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i by dream to america

My parents gave me a music box for Christmas when I was seven or eight. It was made of copper and shaped like a farmhouse with a water-wheel; when you turned the wheel, it played. The music box sits on top of a bookshelf in my room, and although I usually forgot that it was even there, every now and then I’d notice it, and turn the water-wheel, and listen to the tune.


My school had a party for all the teachers on the afternoon of New Year’s Eve. There were streamers, and balloons, and food, and everybody was in a pretty good mood, considering that we were all obligated to perform something or other as part of the party.

I’d done a bad Chinese translation of an Irish poem about winter* for the occasion, but my boss took one look at it and suggested that I read something else instead – how about Shuidiao Getou by Su Dongpo? That would be appropriate, she said, since I was far from home – especially the last two lines: “If only we might live forever / A thousand miles apart, sharing the beauty of the moon.”
It’s a famous poem, and when I recited it in front of all the other teachers at my school, I got a huge round of applause,* and the school’s literature teacher and Communist Party secretary both came up and drank toasts to me.
And then I heard, in the break between performances, a tune come over the sound system, catchy and then familiar and then completely unmistakable: my music box.
And I thought that if there were any justice I’d be able to jump into the speakers, swim down the wires, and somehow emerge next to my bookshelf at home, curled up in my own bed, listening to the water-wheel.


Before the school year began, before I figured out how to impersonate a teacher, I tended to search desperately for topics to talk about in my morning primary-school class. One day, I settled upon “travel,” and so I got the kids to talk about where they’d gone or wanted to go, and how they had or would get there. I gave them a basic sentence pattern — “I’m going to __________ by _________,” and despite some problems with word-order, they picked up on it and ran with it:
“I’m by car go to Beijing,” said Mike.
“I’m going to Shanghai by…Brendan, ‘feiji’ za shuo?” “‘Plane.'” “I’m by plane go to Shanghai.”

“OK, good. Remember, I’m going to…um, Dalian, by, um, train. Place, and then how you’re going. It can even be something silly, like ‘I’m going to Mars by submarine.’

They had fun with that: Shawn by bee went to the Australia. Judy by bike go Africa. Charlotte stood up:

“I by dream to America.”

“Yeah,” I said. “Me too.” Then I corrected her.


Of course it goes without saying that everything happened at the last possible minute: the ticket-buying, the visa-extending, the present-buying, the packing – even the decision whether or not to go; I’d been dithering for a while about whether I should go home during the New Year’s vacation, which went from the middle of January to the end of February, or just travel around China. I wasn’t particularly homesick, and I’d even gotten more or less used to the cold, and besides, in China I was rich, and in the States I’d be a penniless student again. But somehow, the decision got made: I was going home.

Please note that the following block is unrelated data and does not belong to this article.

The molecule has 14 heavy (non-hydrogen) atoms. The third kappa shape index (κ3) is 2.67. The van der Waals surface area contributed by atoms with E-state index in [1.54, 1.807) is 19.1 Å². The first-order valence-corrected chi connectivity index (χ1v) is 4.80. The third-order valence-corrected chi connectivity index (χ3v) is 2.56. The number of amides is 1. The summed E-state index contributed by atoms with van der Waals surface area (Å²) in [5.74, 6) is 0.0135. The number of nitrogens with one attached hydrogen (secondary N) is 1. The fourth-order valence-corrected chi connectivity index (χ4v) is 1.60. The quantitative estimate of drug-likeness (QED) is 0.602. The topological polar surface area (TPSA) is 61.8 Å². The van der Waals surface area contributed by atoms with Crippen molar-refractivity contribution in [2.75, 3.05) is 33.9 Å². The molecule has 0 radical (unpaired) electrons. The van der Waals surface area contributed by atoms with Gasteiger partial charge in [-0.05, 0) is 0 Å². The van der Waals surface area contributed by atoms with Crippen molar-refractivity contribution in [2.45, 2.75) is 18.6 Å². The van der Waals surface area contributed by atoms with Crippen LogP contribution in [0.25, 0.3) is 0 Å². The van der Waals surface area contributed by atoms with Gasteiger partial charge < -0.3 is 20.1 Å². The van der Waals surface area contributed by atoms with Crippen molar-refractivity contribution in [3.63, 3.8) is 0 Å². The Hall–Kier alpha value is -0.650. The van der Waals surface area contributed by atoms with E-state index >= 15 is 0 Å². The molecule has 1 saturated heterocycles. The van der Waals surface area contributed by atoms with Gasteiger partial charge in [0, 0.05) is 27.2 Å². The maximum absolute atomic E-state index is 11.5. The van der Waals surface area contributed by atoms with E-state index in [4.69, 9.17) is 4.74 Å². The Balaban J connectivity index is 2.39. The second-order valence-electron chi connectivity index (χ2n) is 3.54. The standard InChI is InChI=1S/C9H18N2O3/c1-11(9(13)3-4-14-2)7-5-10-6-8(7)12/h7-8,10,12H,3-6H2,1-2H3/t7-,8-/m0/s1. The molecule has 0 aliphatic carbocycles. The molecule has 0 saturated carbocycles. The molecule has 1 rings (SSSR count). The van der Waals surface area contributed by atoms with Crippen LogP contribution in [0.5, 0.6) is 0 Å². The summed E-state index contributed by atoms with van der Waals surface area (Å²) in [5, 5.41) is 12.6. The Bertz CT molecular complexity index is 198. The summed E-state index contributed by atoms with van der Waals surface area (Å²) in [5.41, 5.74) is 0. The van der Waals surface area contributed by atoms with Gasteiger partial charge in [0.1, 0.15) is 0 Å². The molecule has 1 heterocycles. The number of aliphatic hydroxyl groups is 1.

And home I went. Home I went, carrying two calligraphy scrolls wrapped in newspaper that shredded if you even looked at it funny. Home I went, carrying a few pieces of clothing and a bunch of pirated DVDs. Home I went, flying from Beijing to Chicago next to an exceedingly cute baby girl who vomited on me twice.

And I got home, and saw my parents and little brother, and slept in my old room, and hung out with my old friends and ate all the foods I’d been missing in Harbin and breathed air free of coalsmoke. I walked around the streets of Philadelphia gawking at how clean they were, how law-abiding the drivers were, how many different kinds of people I could see. I saw buildings I used to bike past on my way to and from school every day, and was slightly surprised and greatly comforted and perhaps a little disapointed to see that they were still there and that things had in fact not fallen apart in my absence.
And maybe it’s the jetlag speaking, but all of it still seems less real than the dreams that took me back here when I was in Harbin.

5 Comments

  1. John wrote:

    That’s a really cool story, Brendan. Hope the States treates you will while you’re here (sorry you had to come home to an Eagles loss, if you’re a football fan :).

    Wednesday, January 22, 2003 at 9:52 am | Permalink
  2. Brendan wrote:

    Fortunately, I’m not. The conversation in my parents’ car on the way back from the airport went like this:

    ME: “Hey, why’s everything green?”
    DAD: “You mean you haven’t heard about the Eagles in China?”
    ME: “Well, it’s a developing country.”

    Wednesday, January 22, 2003 at 10:38 am | Permalink
  3. jennifer wrote:

    it’s funny coming home, i came home and i was like, it’s time to leave again. I visited friends, i visited family, and i just get tired of being the same, i haven’t had the amazing homecoming that i always wanted, and i realize that i will never get one. I just look at Philadelphia now and think that it’s a place i enjoy, i’ve been there done that. I just wish it were home.

    Thursday, January 30, 2003 at 8:59 am | Permalink
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    Sunday, March 16, 2003 at 8:16 am | Permalink
  5. Daniel wrote:

    Very cool story. Had exactly the same feeling coming back to Melbourne from Vietnam.
    Everything was so orderly, so subdued, so “normal” it was kind of surreal. And after two weeks, well, it was time to go back overseas again. Whatever used to keep me in Australia no longer held me at all.

    Monday, July 28, 2003 at 6:37 am | Permalink

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